Sunday, September 17, 2006

Run, run as fast as you can

While he was at work one day, Paul got in contact with me to say that, oh by–the-way, he had signed me up for an organised 5 mile run. I was a little annoyed at the prospect of this for several reasons: 
 1.   I had no idea how long 5 miles actually was
 2.   When was I going to find the time to train?
 3.   What about some input from myself into these decisions? 
Too bad, he had already paid the money and I was signed up. 

Paul then found out about a nearby running group that I could train with, organised by a sports shop named Fleet Feet. The group was specifically for women and trained on a Tuesday evening. He assured me that it was a very casual group and beginners were welcome. Paul was training with a triathlon group on Tuesday evenings but we were able to get Lisa to babysit one night and I trekked down to participate. I was a little shocked when I found out that there was a choice of a 3 mile 4 mile or 5 mile run. Walking did not seem to be an option. Running with others enabled me to keep a pace and I was surprised to complete a 3 mile run without being overly stretched. This surprised me as the last time I had run was since taking part in the International Womens Day run in Brisbane when newly pregnant with Nicolas. A lack of time, rainy weather and hot weather all provided excuses not to make it back to train. I did however, manage to get out for a few runs by myself. 

August 17th was the night of the run: the Nike Run Hit Remix. Paul hadn’t been feeling too well in the previous week and I would have been happy if he told me he couldn’t do the run (providing me with an excuse to pike). No such luck. We had organised Kate to babysit the boys and caught a taxi downtown.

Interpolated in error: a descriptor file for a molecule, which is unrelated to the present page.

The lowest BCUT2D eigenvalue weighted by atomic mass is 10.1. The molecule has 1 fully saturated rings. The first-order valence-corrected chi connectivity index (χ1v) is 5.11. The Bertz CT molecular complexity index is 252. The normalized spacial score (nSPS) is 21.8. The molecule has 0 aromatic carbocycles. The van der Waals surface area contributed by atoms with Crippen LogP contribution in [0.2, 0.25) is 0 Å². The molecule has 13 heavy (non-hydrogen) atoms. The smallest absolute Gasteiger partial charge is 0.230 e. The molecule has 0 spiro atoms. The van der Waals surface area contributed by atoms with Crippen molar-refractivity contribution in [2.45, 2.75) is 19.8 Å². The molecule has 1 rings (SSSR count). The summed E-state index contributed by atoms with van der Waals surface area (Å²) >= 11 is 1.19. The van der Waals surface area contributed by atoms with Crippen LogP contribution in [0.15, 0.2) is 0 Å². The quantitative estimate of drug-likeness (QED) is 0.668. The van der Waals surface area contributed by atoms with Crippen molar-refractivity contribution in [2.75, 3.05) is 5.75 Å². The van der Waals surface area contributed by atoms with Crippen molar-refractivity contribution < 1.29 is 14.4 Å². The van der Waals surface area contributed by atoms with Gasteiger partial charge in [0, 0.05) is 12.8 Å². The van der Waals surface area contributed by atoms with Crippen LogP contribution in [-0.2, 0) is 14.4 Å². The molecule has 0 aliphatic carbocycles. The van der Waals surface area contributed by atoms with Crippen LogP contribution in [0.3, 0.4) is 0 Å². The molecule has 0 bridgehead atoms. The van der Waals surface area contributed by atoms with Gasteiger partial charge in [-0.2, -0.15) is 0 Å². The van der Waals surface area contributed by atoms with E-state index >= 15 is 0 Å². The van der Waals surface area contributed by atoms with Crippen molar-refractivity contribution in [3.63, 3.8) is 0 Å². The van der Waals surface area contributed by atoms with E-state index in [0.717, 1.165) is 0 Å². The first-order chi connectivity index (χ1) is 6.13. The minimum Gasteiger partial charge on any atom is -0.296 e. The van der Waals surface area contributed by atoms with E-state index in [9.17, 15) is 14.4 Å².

The run itself didn’t begin until 9pm, so we spent our waiting time checking out the numerous stalls set up to provide runner sustenance (smoothies, after run snacks) and enticement to all athletes and wannabes (sports wear, burgers, ribs and beer!). The event was extremely well organised and had staging locations for people who run a 7 minute mile, 8 minute mile, etc. Not knowing how long it would take to run a mile, we chose the 10 minute mile location to start. We met Chris, one of Paul’s colleagues and some of his friends, who were amongst the 10,000 participants.

Each mile of the run was marked by a performing band. This really added to the atmosphere, and the pace as people altered their stride to the beat of the music. This was particularly noticeable when running under the convention centre with the sounds of a Japanese Taiko drumming band reverberating around the walls at a quickening pace.  A dark underground section was enlivened with lights, flying sparkles and trance tracks. I have never been to a run where everyone was in such great spirits. I have also never been to a run that took place at night and where all participants (over the age of 21) were entitled to a beer at the finish! An office building, in line with the final length of the run, had organised for its windows to spell out a giant ‘RUN!’ providing added incentive to finish.  

I was taken back to my uni days (college) with such performers as Digital Underground and Young MC  and cover bands playing early 90’s tracks. The main attraction was De la Soul playing a concert post-run. It was such an enjoyable experience – we really want to do it again next year. 

Paul completed the Chicago Triathlon on August 27th and is now in training for the Chicago Half Marathon on October 1st.

Photo: Anne and Paul crossing the finishing line. Photo courtesy of 

Tuesday, September 12, 2006

September showers